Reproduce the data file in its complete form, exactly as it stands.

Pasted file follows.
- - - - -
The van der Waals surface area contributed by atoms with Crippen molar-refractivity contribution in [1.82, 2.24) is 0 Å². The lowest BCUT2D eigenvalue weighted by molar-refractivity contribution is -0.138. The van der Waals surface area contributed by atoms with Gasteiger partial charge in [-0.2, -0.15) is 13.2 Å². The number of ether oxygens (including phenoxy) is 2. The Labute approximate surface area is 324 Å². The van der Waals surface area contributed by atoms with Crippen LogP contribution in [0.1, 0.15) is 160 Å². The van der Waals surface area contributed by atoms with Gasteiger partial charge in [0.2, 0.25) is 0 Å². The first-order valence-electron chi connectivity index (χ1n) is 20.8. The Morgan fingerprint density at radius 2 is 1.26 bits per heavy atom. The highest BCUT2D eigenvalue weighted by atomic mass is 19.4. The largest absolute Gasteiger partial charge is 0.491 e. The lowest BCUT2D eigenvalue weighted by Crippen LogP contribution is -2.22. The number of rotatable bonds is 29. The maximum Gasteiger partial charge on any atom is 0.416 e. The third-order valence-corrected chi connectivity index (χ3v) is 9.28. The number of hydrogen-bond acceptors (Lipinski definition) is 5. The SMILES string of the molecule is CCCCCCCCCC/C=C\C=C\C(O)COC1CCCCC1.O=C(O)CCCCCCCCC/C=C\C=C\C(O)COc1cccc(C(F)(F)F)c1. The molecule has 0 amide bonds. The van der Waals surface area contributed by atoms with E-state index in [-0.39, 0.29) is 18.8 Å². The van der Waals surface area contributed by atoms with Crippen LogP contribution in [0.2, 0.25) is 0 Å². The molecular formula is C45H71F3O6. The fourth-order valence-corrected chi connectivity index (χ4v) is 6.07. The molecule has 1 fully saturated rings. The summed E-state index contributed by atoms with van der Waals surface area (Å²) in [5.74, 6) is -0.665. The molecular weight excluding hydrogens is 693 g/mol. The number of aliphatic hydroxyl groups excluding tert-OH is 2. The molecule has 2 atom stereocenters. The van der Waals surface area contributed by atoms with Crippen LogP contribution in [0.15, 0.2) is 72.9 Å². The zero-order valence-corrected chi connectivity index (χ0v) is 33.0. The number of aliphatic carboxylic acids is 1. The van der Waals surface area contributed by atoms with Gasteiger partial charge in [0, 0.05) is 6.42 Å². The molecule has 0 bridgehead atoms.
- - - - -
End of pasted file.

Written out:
The van der Waals surface area contributed by atoms with Crippen molar-refractivity contribution in [1.82, 2.24) is 0 Å². The lowest BCUT2D eigenvalue weighted by molar-refractivity contribution is -0.138. The van der Waals surface area contributed by atoms with Gasteiger partial charge in [-0.2, -0.15) is 13.2 Å². The number of ether oxygens (including phenoxy) is 2. The Labute approximate surface area is 324 Å². The van der Waals surface area contributed by atoms with Crippen LogP contribution in [0.1, 0.15) is 160 Å². The van der Waals surface area contributed by atoms with Gasteiger partial charge in [0.2, 0.25) is 0 Å². The first-order valence-electron chi connectivity index (χ1n) is 20.8. The Morgan fingerprint density at radius 2 is 1.26 bits per heavy atom. The highest BCUT2D eigenvalue weighted by atomic mass is 19.4. The largest absolute Gasteiger partial charge is 0.491 e. The lowest BCUT2D eigenvalue weighted by Crippen LogP contribution is -2.22. The number of rotatable bonds is 29. The maximum Gasteiger partial charge on any atom is 0.416 e. The third-order valence-corrected chi connectivity index (χ3v) is 9.28. The number of hydrogen-bond acceptors (Lipinski definition) is 5. The SMILES string of the molecule is CCCCCCCCCC/C=C\C=C\C(O)COC1CCCCC1.O=C(O)CCCCCCCCC/C=C\C=C\C(O)COc1cccc(C(F)(F)F)c1. The molecule has 0 amide bonds. The van der Waals surface area contributed by atoms with E-state index in [-0.39, 0.29) is 18.8 Å². The van der Waals surface area contributed by atoms with Crippen LogP contribution in [0.2, 0.25) is 0 Å². The molecular formula is C45H71F3O6. The fourth-order valence-corrected chi connectivity index (χ4v) is 6.07. The molecule has 1 fully saturated rings. The summed E-state index contributed by atoms with van der Waals surface area (Å²) in [5.74, 6) is -0.665. The molecular weight excluding hydrogens is 693 g/mol. The number of aliphatic hydroxyl groups excluding tert-OH is 2. The molecule has 2 atom stereocenters. The van der Waals surface area contributed by atoms with Crippen LogP contribution in [0.15, 0.2) is 72.9 Å². The zero-order valence-corrected chi connectivity index (χ0v) is 33.0. The number of aliphatic carboxylic acids is 1. The van der Waals surface area contributed by atoms with Gasteiger partial charge in [0, 0.05) is 6.42 Å². The molecule has 0 bridgehead atoms.